So, let's say you're a lawyer for the State or the defense. You have a part to play in making sure truth and justice and law win out. So, in the course of a trial, you must ask yourself: what kind of evidence do I allow into trial, and what do I fight to keep out? And why?

Well, those questions can have many answers. But if you are interested in neither truth nor justice, you might turn to Kirstin Lobato's trial and ask: What Would Kohn or Kephart Block?

(Kohn was the lead defense counsel for that case, while Kephart was the lead prosecutor.)

During the trial against Lobato for the 2001 murder of Duran Bailey, many things went on away from the eyes and ears of the jury, which is pretty typical for a trial. During such times, both the prosecution and defense often attempted to block evidence from coming into the trial. Since what a lawyer chooses to block - and why - can say a lot about the eventual outcome of a trial (not to mention saying a lot about the lawyer), it certainly bears looking at. So, the following is a list of items that were successfully blocked by the prosecution or the defense.

What Would Kohn Block?
- Out of 46 pictures of Duran Bailey's dead body, Kohn was able to block 7 and one part of an eighth. The reason they were blocked was because they were deemed too repetitive, and therefore could be considered overly prejudicial. Essentially, Kohn was concerned that the photos might adversely horrify the jury, especially considering that Duran Bailey's corpse had enough snapshots to rival a Jessica Alba photo shoot (and Bailey was nowhere near as cute).

- 3 lines from Kirstin Lobato's police statement were redacted (cut out). All three lines were deemed not only irrelevant to the crime, but also potentially damaging to her character. Even though the judge ordered these lines redacted, the subject matter still came up in court. This occurred through witness testimony, but State prosecutor Kephart also played the unaltered version of the taped statement before the jury while displaying an altered transcription for them to read. So the entire point of blocking the subject was rendered moot.

And that's what the defense team blocked (sort of). Now...

What Would Kephart Block?
- Two of four pages from a book recognizing Lobato's creative writing. The reason was unclear, because it was discussed sidebar (quietly to the judge with both attorneys present) without record during the trial.

- Forensic footprint analysis by a defense expert. This would have pointed out that the bloody footprints excluded Kirstin Lobato from committing the crime. That is, they were evidence that someone else committed the crime. Good thing to block, if you're a over-zealous prosecutor out for blood. Reason: the defense did not notify the prosecution of that evidence soon enough.

- Blood spatter forensic analysis. This would have been testimony to point out that it was unlikely a bat was used in the murder, which is the only weapon the prosecution could reasonably say Lobato used for bludgeoning. An 18-year-old girl just over a hundred pounds shattering skulls with her fists just doesn't fly outside of Hollywood, high heels or no. Especially when there were no healing injuries on her hands 12 days later, and no DNA evidence of her at the crime scene. The medical examiner had already pointed out it was unlikely the skull fractures came from a bat, but you certainly wouldn't want someone else to point out more evidence that might undermine that point. Block it! And why? The defense did not notify the prosecution of that evidence soon enough.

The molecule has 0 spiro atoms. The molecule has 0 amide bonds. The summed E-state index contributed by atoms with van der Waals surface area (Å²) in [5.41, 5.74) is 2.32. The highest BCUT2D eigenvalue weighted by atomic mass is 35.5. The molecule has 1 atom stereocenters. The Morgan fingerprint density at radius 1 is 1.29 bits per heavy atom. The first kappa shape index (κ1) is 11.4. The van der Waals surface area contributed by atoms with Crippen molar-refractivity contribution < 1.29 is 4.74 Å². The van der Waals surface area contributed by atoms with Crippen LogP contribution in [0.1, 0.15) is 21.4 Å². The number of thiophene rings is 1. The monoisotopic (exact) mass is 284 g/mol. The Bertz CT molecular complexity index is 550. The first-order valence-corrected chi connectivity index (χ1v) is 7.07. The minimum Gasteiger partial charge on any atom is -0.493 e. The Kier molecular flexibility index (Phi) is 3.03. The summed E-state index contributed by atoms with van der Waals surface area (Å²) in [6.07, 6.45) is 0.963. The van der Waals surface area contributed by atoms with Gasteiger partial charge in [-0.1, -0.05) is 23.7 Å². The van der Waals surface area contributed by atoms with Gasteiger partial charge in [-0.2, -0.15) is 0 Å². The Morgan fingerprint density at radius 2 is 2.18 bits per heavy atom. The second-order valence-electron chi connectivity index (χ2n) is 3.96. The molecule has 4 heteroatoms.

- General forensic analysis: an alternate forensic reconstruction of the crime using the available evidence, including additional evidence to consider. If you are trying to say something happened, you certainly don't want the jury hearing that the evidence shows a more likely scenario than yours. So, block it: the defense did not notify the prosecution of that evidence soon enough.

- A pair of witnesses who saw Kirstin Lobato's car 170 miles away from the murder at the most likely time Bailey was being killed. This is the same car that the prosecution had been arguing that Lobato drove away from the crime scene, so he certainly would not want some old couple pointing out that it was hours away from the scene at the time. Block 'em, and guess why? Go on, guess. That's right, the defense did not notify the prosecution of that evidence soon enough.

- And of course, the big one: Evidence that the State's star witness was a perjurer, and had already been willing to lie to the court. Since Kephart needed that witness to specifically connect Kirstin Lobato to the crime scene (since nothing else did), it would certainly be bad for the jury to realize the witness really was a self-serving snake. So block it, arguing that those evidenced lies were about something else, and therefore the witness would not necessarily be lying about her testimony on murder. The blocking of this evidence later became the basis for overturning Kirstin's case (with a retrial starting in November of this year).

So, to sum it up: if you're Kohn you block prejudicial stuff...and you do a poor job of it. If you're Kephart, you block evidence of innocence on technicalities with the help of a bumbling defense.

Let's hear it for truth and justice.

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